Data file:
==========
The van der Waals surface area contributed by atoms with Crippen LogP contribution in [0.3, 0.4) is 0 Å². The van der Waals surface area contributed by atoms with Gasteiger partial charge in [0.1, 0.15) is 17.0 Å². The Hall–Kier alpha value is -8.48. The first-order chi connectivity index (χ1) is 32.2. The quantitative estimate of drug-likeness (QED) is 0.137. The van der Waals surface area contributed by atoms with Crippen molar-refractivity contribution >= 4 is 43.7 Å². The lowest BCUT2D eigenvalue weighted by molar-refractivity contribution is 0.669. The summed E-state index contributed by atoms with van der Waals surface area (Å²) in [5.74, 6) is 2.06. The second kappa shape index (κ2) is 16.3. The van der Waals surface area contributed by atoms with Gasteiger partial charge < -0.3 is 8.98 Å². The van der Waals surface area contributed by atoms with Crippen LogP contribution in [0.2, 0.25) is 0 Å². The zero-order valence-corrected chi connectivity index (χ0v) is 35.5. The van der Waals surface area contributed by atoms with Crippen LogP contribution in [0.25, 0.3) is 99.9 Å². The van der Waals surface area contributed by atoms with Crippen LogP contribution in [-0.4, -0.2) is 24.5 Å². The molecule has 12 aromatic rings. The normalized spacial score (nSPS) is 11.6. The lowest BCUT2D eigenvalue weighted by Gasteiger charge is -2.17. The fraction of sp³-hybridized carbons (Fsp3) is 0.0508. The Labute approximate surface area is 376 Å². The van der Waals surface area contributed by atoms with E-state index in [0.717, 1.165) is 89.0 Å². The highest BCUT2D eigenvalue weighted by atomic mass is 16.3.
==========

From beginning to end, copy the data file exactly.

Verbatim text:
The van der Waals surface area contributed by atoms with Crippen LogP contribution in [0.3, 0.4) is 0 Å². The van der Waals surface area contributed by atoms with Gasteiger partial charge in [0.1, 0.15) is 17.0 Å². The Hall–Kier alpha value is -8.48. The first-order chi connectivity index (χ1) is 32.2. The quantitative estimate of drug-likeness (QED) is 0.137. The van der Waals surface area contributed by atoms with Crippen molar-refractivity contribution >= 4 is 43.7 Å². The lowest BCUT2D eigenvalue weighted by molar-refractivity contribution is 0.669. The summed E-state index contributed by atoms with van der Waals surface area (Å²) in [5.74, 6) is 2.06. The second kappa shape index (κ2) is 16.3. The van der Waals surface area contributed by atoms with Gasteiger partial charge < -0.3 is 8.98 Å². The van der Waals surface area contributed by atoms with Crippen LogP contribution in [0.2, 0.25) is 0 Å². The zero-order valence-corrected chi connectivity index (χ0v) is 35.5. The van der Waals surface area contributed by atoms with Crippen LogP contribution in [0.25, 0.3) is 99.9 Å². The van der Waals surface area contributed by atoms with Crippen LogP contribution in [-0.4, -0.2) is 24.5 Å². The molecule has 12 aromatic rings. The normalized spacial score (nSPS) is 11.6. The lowest BCUT2D eigenvalue weighted by Gasteiger charge is -2.17. The fraction of sp³-hybridized carbons (Fsp3) is 0.0508. The Labute approximate surface area is 376 Å². The van der Waals surface area contributed by atoms with E-state index in [0.717, 1.165) is 89.0 Å². The highest BCUT2D eigenvalue weighted by atomic mass is 16.3.